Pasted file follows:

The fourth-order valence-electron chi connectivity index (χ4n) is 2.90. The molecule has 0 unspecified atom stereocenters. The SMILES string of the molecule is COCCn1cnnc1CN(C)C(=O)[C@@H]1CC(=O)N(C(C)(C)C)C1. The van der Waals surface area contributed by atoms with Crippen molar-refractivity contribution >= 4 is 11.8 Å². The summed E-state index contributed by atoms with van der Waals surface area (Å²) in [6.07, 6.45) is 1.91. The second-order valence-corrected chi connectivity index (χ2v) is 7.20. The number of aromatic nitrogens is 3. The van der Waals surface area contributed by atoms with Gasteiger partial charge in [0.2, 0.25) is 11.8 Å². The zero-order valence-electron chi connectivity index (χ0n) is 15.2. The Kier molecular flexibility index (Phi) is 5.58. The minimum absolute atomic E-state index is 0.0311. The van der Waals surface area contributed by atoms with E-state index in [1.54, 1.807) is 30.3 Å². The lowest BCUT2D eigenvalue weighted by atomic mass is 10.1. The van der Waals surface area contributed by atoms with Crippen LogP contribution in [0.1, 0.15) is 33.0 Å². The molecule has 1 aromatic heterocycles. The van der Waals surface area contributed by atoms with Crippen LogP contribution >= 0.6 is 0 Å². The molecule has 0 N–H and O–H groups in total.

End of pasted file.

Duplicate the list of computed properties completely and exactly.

The fourth-order valence-electron chi connectivity index (χ4n) is 2.90. The molecule has 0 unspecified atom stereocenters. The SMILES string of the molecule is COCCn1cnnc1CN(C)C(=O)[C@@H]1CC(=O)N(C(C)(C)C)C1. The van der Waals surface area contributed by atoms with Crippen molar-refractivity contribution >= 4 is 11.8 Å². The summed E-state index contributed by atoms with van der Waals surface area (Å²) in [6.07, 6.45) is 1.91. The second-order valence-corrected chi connectivity index (χ2v) is 7.20. The number of aromatic nitrogens is 3. The van der Waals surface area contributed by atoms with Gasteiger partial charge in [0.2, 0.25) is 11.8 Å². The zero-order valence-electron chi connectivity index (χ0n) is 15.2. The Kier molecular flexibility index (Phi) is 5.58. The minimum absolute atomic E-state index is 0.0311. The van der Waals surface area contributed by atoms with E-state index in [1.54, 1.807) is 30.3 Å². The lowest BCUT2D eigenvalue weighted by atomic mass is 10.1. The van der Waals surface area contributed by atoms with Crippen LogP contribution in [0.1, 0.15) is 33.0 Å². The molecule has 1 aromatic heterocycles. The van der Waals surface area contributed by atoms with Crippen LogP contribution >= 0.6 is 0 Å². The molecule has 0 N–H and O–H groups in total.